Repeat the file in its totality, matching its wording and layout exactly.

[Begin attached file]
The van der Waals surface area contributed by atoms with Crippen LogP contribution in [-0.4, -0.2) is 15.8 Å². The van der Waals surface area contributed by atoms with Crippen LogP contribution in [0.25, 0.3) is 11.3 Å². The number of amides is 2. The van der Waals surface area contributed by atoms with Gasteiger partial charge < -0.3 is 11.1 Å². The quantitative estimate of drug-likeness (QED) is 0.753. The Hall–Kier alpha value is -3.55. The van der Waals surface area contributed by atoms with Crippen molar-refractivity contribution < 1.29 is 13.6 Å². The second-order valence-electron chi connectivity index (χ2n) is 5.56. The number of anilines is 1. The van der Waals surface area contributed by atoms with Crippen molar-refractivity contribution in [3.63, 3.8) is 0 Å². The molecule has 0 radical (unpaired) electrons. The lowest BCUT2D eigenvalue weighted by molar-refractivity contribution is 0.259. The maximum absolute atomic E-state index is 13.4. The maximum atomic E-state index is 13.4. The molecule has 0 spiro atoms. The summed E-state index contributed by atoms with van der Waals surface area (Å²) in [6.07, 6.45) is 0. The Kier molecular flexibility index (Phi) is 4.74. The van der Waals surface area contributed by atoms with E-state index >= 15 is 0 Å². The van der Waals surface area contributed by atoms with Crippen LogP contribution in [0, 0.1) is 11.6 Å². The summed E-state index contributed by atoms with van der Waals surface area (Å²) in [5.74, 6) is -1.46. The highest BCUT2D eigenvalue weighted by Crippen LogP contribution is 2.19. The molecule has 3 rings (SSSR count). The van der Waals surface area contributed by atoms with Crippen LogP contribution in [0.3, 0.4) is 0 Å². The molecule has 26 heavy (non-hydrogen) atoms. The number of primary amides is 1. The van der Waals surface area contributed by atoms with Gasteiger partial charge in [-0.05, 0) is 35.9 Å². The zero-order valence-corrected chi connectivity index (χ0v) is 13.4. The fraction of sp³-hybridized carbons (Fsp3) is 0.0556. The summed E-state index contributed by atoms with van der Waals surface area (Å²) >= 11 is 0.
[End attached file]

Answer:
The van der Waals surface area contributed by atoms with Crippen LogP contribution in [-0.4, -0.2) is 15.8 Å². The van der Waals surface area contributed by atoms with Crippen LogP contribution in [0.25, 0.3) is 11.3 Å². The number of amides is 2. The van der Waals surface area contributed by atoms with Gasteiger partial charge < -0.3 is 11.1 Å². The quantitative estimate of drug-likeness (QED) is 0.753. The Hall–Kier alpha value is -3.55. The van der Waals surface area contributed by atoms with Crippen molar-refractivity contribution < 1.29 is 13.6 Å². The second-order valence-electron chi connectivity index (χ2n) is 5.56. The number of anilines is 1. The van der Waals surface area contributed by atoms with Crippen molar-refractivity contribution in [3.63, 3.8) is 0 Å². The molecule has 0 radical (unpaired) electrons. The lowest BCUT2D eigenvalue weighted by molar-refractivity contribution is 0.259. The maximum absolute atomic E-state index is 13.4. The maximum atomic E-state index is 13.4. The molecule has 0 spiro atoms. The summed E-state index contributed by atoms with van der Waals surface area (Å²) in [6.07, 6.45) is 0. The Kier molecular flexibility index (Phi) is 4.74. The van der Waals surface area contributed by atoms with E-state index >= 15 is 0 Å². The van der Waals surface area contributed by atoms with Crippen LogP contribution in [0, 0.1) is 11.6 Å². The summed E-state index contributed by atoms with van der Waals surface area (Å²) in [5.74, 6) is -1.46. The highest BCUT2D eigenvalue weighted by Crippen LogP contribution is 2.19. The molecule has 3 rings (SSSR count). The van der Waals surface area contributed by atoms with Crippen LogP contribution in [0.3, 0.4) is 0 Å². The molecule has 26 heavy (non-hydrogen) atoms. The number of primary amides is 1. The van der Waals surface area contributed by atoms with Gasteiger partial charge in [-0.05, 0) is 35.9 Å². The zero-order valence-corrected chi connectivity index (χ0v) is 13.4. The fraction of sp³-hybridized carbons (Fsp3) is 0.0556. The summed E-state index contributed by atoms with van der Waals surface area (Å²) >= 11 is 0.